26th January. — The Somal insisted upon halting to eat, and the caravan did not start before noon. The road was tolerable and the descent oblique. The jungle was thick and the clouds thicker; rain fell heavily as usual in the afternoon. Five cloths were given to the Habr Gerhajis as a bribe for passage. After a march of six miles the caravan halted at a place called Minan. Here they again found a cave which protected them from the rain. Water was abundant in the hollows of the rock.

27th January. — Early in the morning the caravan set out, and descended the hill obliquely by a tolerable road. They passed a number of thorn trees, bearing a gum called Falafala or Luban Meyti, a kind of frankincense: it is thrown upon the fire, and the women are in the habit of standing over it. After travelling six miles the travellers unloaded at Hundurgal, on the bank of a watercourse leading to Las Galwayta: some pools of rain-water were observed in the rocky hollows of the bed.

28th January. — At about 9 A.M. the caravan crossed one of the lower ridges of the mountains by a tolerable road. Lieutenant Speke had preceded his camels, and was sitting down to rest, when he was startled by hearing the rapid discharge of a revolver. His valiant Abban, either in real or in pretended terror of the Habr Gerhajis had fired the pistol as a warning. It had the effect of collecting a number of Bedouins to stare at the travellers, and cogitate on what they could obtain: they offered, however, no opposition.

At midday the caravan reached a broad and deep Fiumara, which contained a spring of good sweet water flowing towards the sea. Here they halted for refreshment. Again advancing, they traversed another ridge, and, after a march of twelve miles, arrived in the evening at another little watercourse on the Maritime Plain. That day was clear and warm, the rain being confined to the upper ranges. The name of the halting-place was Farjeh.

29th January. — The caravan marched over the plain into Kurayat, or Little Las Kuray, where Lieutenant Speke, after a detention of upwards of a fortnight, took boat, and after five days’ sail arrived at Aden, where I was expecting him. He was charged forty dollars — five times the proper sum — for a place in a loaded Buggalow: from Aden to Bombay thirty-five dollars is the hire of the whole cabin. This was the last act of the Abban, who is now by the just orders of the acting Political Resident, Aden, expiating his divers offences in the Station Jail.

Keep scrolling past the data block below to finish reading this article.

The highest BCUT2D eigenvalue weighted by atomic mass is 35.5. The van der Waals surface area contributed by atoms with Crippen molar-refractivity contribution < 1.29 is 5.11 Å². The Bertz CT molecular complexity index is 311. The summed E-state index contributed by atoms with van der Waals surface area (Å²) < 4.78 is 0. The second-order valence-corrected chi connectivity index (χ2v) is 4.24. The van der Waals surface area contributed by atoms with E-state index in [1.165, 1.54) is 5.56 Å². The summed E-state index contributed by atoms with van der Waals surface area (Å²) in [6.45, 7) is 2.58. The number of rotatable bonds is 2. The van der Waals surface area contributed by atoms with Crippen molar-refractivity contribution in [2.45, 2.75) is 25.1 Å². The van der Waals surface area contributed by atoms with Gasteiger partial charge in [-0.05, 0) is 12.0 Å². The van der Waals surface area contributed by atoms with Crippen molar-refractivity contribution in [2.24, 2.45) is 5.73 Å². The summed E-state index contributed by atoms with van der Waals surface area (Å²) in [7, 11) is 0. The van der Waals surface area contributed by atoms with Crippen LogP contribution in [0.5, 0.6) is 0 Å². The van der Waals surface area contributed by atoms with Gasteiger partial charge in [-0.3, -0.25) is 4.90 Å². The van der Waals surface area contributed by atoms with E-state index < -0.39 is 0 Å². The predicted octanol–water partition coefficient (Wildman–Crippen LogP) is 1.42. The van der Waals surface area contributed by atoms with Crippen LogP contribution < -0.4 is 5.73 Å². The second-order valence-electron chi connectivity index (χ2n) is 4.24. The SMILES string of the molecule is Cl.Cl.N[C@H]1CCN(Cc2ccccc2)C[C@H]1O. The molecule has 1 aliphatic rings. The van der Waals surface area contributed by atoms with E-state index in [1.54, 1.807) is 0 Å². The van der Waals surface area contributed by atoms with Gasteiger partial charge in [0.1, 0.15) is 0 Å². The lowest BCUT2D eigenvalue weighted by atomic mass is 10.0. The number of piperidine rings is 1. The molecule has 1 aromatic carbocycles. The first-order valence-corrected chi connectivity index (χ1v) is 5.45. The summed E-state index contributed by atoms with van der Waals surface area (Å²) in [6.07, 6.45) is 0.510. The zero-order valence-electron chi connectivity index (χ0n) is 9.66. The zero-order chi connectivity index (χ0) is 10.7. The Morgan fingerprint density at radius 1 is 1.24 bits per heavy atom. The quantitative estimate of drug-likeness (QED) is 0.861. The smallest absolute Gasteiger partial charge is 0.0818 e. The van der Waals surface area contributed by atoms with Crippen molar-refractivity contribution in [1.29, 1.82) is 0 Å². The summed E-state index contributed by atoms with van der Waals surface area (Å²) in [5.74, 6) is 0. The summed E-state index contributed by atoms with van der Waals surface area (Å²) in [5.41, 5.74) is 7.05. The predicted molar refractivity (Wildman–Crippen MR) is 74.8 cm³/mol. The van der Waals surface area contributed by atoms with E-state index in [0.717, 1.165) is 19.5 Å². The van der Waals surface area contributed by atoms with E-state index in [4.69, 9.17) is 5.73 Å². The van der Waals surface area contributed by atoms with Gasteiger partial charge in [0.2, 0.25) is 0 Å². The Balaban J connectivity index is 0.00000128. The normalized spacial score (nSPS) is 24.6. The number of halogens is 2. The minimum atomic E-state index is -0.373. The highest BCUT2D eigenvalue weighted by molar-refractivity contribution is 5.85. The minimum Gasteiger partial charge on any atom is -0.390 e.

Lieutenant Speke has passed through three large tribes, the Warsingali, the Dulbahanta, and the Habr Gerhajis.

The Warsingali have a Sultan or Chief, whose orders are obeyed after a fashion by all the clans save one, the Bihidur. He cannot demand the attendance of a subject even to protect the country, and has no power to raise recruits; consequently increase of territory is never contemplated in this part of the Somali country. In case of murder, theft, or dispute between different tribes, the aggrieved consult the Sultan, who, assembling the elders, deputes them to feel the inclinations of the “public.” The people prefer revenging themselves by violence, as every man thereby hopes to gain something. The war ends when the enemy has more spears than cattle left — most frequently, however, by mutual consent, when both are tired of riding the country. Expeditions seldom meet one another, this retiring as that advances, and he is deemed a brave who can lift a few head of cattle and return home in safety. The commissariat department is rudely organised: at the trysting-place, generally some water, the people assemble on a day fixed by the Sultan, and slaughter sheep: each person provides himself by hanging some dried meat upon his pony. It is said that on many occasions men have passed upwards of a week with no other sustenance than water. This extensive branch of the Somal is divided into eighteen principal clans, viz.: